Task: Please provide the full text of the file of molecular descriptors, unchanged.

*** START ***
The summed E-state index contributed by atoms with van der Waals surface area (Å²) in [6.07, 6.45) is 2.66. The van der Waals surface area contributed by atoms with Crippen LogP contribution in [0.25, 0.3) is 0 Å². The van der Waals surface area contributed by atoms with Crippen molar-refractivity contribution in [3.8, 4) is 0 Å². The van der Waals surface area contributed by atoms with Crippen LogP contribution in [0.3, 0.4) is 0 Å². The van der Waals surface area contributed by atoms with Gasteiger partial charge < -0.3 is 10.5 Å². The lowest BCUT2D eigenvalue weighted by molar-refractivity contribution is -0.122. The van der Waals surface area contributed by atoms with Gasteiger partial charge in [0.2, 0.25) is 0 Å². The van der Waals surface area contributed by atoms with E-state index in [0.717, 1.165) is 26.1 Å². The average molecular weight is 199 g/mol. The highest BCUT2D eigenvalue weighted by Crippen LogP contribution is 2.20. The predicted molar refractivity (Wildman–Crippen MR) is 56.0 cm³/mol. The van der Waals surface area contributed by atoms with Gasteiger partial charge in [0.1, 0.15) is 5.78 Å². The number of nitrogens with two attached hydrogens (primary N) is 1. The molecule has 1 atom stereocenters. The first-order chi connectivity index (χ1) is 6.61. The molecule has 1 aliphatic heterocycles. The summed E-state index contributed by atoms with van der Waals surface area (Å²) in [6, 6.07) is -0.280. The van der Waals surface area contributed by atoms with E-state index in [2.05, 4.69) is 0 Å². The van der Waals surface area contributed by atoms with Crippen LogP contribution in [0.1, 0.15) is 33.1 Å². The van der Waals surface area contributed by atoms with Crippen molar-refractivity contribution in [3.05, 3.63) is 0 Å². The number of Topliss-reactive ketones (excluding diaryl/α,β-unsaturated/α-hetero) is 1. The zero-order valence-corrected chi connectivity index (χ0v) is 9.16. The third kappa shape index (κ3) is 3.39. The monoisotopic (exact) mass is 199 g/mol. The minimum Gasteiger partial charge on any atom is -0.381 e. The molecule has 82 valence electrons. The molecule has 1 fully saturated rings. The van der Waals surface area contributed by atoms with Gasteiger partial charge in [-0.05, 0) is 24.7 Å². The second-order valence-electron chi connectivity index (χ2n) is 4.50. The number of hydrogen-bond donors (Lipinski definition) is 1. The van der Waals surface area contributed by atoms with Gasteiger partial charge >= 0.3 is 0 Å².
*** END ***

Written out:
The summed E-state index contributed by atoms with van der Waals surface area (Å²) in [6.07, 6.45) is 2.66. The van der Waals surface area contributed by atoms with Crippen LogP contribution in [0.25, 0.3) is 0 Å². The van der Waals surface area contributed by atoms with Crippen molar-refractivity contribution in [3.8, 4) is 0 Å². The van der Waals surface area contributed by atoms with Crippen LogP contribution in [0.3, 0.4) is 0 Å². The van der Waals surface area contributed by atoms with Gasteiger partial charge < -0.3 is 10.5 Å². The lowest BCUT2D eigenvalue weighted by molar-refractivity contribution is -0.122. The van der Waals surface area contributed by atoms with Gasteiger partial charge in [0.2, 0.25) is 0 Å². The van der Waals surface area contributed by atoms with E-state index in [0.717, 1.165) is 26.1 Å². The average molecular weight is 199 g/mol. The highest BCUT2D eigenvalue weighted by Crippen LogP contribution is 2.20. The predicted molar refractivity (Wildman–Crippen MR) is 56.0 cm³/mol. The van der Waals surface area contributed by atoms with Gasteiger partial charge in [0.1, 0.15) is 5.78 Å². The number of nitrogens with two attached hydrogens (primary N) is 1. The molecule has 1 atom stereocenters. The first-order chi connectivity index (χ1) is 6.61. The molecule has 1 aliphatic heterocycles. The summed E-state index contributed by atoms with van der Waals surface area (Å²) in [6, 6.07) is -0.280. The van der Waals surface area contributed by atoms with E-state index in [2.05, 4.69) is 0 Å². The van der Waals surface area contributed by atoms with Crippen LogP contribution in [0.1, 0.15) is 33.1 Å². The van der Waals surface area contributed by atoms with Crippen molar-refractivity contribution in [3.05, 3.63) is 0 Å². The number of Topliss-reactive ketones (excluding diaryl/α,β-unsaturated/α-hetero) is 1. The zero-order valence-corrected chi connectivity index (χ0v) is 9.16. The third kappa shape index (κ3) is 3.39. The monoisotopic (exact) mass is 199 g/mol. The minimum Gasteiger partial charge on any atom is -0.381 e. The molecule has 82 valence electrons. The molecule has 1 fully saturated rings. The van der Waals surface area contributed by atoms with Gasteiger partial charge in [-0.05, 0) is 24.7 Å². The second-order valence-electron chi connectivity index (χ2n) is 4.50. The number of hydrogen-bond donors (Lipinski definition) is 1. The van der Waals surface area contributed by atoms with Gasteiger partial charge >= 0.3 is 0 Å².